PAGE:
Apart from the confusing charging planning, the EQE SUV did what you would expect of it on the motorway. It took the occupants to their destination comfortably and relaxed. The ride comfort is excellent despite the 21-inch tyres of the test car. The EQE SUV offers a supreme driving experience, provides clean suspension and rolls quietly – the interior remains pleasantly quiet even on the motorway. In this respect, travelling in the Benz is a real pleasure. It is not only the wheelbase of 3.03 metres that contributes to the stable directional stability, but also the rear axle steering. At higher speeds, this works in the same direction as the front axle’s steering, which extends the wheelbase further and makes the handling noticeably more stable.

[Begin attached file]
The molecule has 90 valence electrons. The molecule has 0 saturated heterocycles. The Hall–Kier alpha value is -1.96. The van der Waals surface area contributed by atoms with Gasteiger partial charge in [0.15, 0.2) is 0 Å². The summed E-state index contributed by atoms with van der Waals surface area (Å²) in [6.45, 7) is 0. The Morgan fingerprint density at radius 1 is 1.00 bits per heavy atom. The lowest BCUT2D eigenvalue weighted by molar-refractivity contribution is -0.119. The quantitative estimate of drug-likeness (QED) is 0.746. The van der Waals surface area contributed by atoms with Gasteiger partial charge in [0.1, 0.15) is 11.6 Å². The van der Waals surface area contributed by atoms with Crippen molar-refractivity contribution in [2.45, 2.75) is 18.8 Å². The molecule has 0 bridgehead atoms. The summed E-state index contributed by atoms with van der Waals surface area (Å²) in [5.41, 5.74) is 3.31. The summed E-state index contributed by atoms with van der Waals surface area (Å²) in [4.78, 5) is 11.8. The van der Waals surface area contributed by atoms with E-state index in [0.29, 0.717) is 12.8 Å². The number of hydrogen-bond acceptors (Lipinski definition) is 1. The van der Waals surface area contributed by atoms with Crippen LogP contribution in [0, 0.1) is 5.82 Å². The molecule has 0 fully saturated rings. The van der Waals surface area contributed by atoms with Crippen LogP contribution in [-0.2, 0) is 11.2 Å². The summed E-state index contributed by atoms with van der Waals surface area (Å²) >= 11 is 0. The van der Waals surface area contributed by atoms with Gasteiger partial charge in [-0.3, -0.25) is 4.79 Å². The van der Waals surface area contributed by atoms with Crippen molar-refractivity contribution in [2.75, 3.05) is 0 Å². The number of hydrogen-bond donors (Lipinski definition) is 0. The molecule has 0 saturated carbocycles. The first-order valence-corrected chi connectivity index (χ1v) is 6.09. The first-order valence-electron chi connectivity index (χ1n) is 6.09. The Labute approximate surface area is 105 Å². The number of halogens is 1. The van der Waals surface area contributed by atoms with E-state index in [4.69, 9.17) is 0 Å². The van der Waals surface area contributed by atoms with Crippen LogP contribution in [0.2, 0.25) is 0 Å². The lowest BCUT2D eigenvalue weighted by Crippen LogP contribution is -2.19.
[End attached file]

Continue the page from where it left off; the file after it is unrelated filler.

At low speeds, the rear axle steering works in the opposite direction. If the steering is turned to the right and the front wheels turn in this direction, the rear wheels are angled to the left – by a maximum of ten degrees. The result shortens the wheelbase; instead of a turning circle of 12.3 metres in the base model, this value is now only 10.5 metres with the optional extra. It doesn’t sound like much, but it makes a big difference, especially when manoeuvring in tight parking spaces or at the charging station. And we had to manoeuvre at some charging stations. As the charging port is not at one of the corners of the vehicle, but above the right rear wheel like a petrol cap, reaching it can get quite complicated. This is particularly bad with the widely used Hyperchargers from Alpitronic, should only the left charging space in front of the column be accessible. The ideal solution would be to reverse the EQE SUV into the right-hand parking space. However, if this is occupied, it depends on the length of the installed cable, whether you can plug it in relatively easily or whether you have to manoeuvre very precisely to get it just right. This, too, is not ideal for a 100,000 euro car.